What kind of auctions are there? Not just any kind, right...?

Auctions that specialize in art are probably the best. Christie's, Sotheby's, and Phillips are the most famous, but there are also SBI Art Auction and Shinwa Auction in Japan.

That's the one that sold Basquiat, isn't it?

That was Sotheby's New York, right? That's Sotheby's New York, the home of the real thing, like Major League Baseball.

Is it possible to sell to a place like that?

Well, it's not that easy. The best thing to do is to ask the gallery where you bought the work. The gallery should be able to help you when you buy, keep, or sell your work.


At TRiCERA, you can easily purchase artworks created by artists from all over the world.
If you don't like what you see, you can return it.
Why don't you try to incorporate art into your daily life?

If you have added a work to your wishlist Click here Please check them out.

Shinzo Okuokahttps://www.tricera.net/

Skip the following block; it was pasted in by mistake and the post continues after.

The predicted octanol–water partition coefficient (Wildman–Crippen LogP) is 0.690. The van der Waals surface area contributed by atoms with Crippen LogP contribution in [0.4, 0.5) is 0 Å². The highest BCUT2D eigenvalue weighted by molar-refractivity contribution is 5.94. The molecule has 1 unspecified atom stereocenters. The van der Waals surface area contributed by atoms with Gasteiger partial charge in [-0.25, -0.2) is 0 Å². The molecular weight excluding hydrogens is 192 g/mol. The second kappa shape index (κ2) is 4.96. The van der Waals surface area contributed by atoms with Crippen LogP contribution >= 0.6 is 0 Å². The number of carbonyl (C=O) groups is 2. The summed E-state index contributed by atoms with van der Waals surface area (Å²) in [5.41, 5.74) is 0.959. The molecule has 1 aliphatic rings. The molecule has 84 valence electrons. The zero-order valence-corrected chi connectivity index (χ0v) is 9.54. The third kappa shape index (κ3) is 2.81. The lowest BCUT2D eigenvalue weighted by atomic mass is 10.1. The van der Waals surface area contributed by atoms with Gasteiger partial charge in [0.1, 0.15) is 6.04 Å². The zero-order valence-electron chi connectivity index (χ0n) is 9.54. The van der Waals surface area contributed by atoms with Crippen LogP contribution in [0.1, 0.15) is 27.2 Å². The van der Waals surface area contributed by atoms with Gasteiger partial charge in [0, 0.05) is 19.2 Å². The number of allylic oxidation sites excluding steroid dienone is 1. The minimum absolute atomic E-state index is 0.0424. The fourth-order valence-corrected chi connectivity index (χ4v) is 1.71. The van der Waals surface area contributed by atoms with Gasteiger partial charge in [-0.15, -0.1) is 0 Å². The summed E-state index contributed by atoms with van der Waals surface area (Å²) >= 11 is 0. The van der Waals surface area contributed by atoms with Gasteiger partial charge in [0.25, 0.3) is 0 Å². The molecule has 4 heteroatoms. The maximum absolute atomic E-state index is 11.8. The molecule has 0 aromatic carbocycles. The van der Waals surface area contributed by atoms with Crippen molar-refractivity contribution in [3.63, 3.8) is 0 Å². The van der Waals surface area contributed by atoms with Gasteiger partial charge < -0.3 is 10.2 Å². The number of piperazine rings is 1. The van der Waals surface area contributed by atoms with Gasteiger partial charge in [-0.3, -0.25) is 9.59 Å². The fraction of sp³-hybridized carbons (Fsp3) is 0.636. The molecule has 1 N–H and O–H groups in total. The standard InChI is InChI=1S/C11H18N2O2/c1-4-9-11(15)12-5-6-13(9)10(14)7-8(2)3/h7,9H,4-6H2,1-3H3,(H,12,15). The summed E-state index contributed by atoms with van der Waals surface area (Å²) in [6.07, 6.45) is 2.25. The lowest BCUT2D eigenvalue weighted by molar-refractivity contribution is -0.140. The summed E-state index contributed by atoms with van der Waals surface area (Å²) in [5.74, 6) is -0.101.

Born in 1992 in Tokyo, Japan. After studying Indian philosophy at university, he worked at a publishing company as a deputy editor of an art magazine and a shrine magazine, where he was involved in planning and editing magazines and books. 2019 he joined TRiCERA, a start-up company, where he was in charge of developing Japan's first cross-border e-commerce site specializing in contemporary art, managing artists, and launching the company's own on-demand media. He is also in charge of developing Japan's first cross-border e-commerce site specializing in contemporary art, managing artists, and launching the company's own owned media. He is a fast writer, and when he was working for a magazine, he was able to write 150 pages in a month by himself.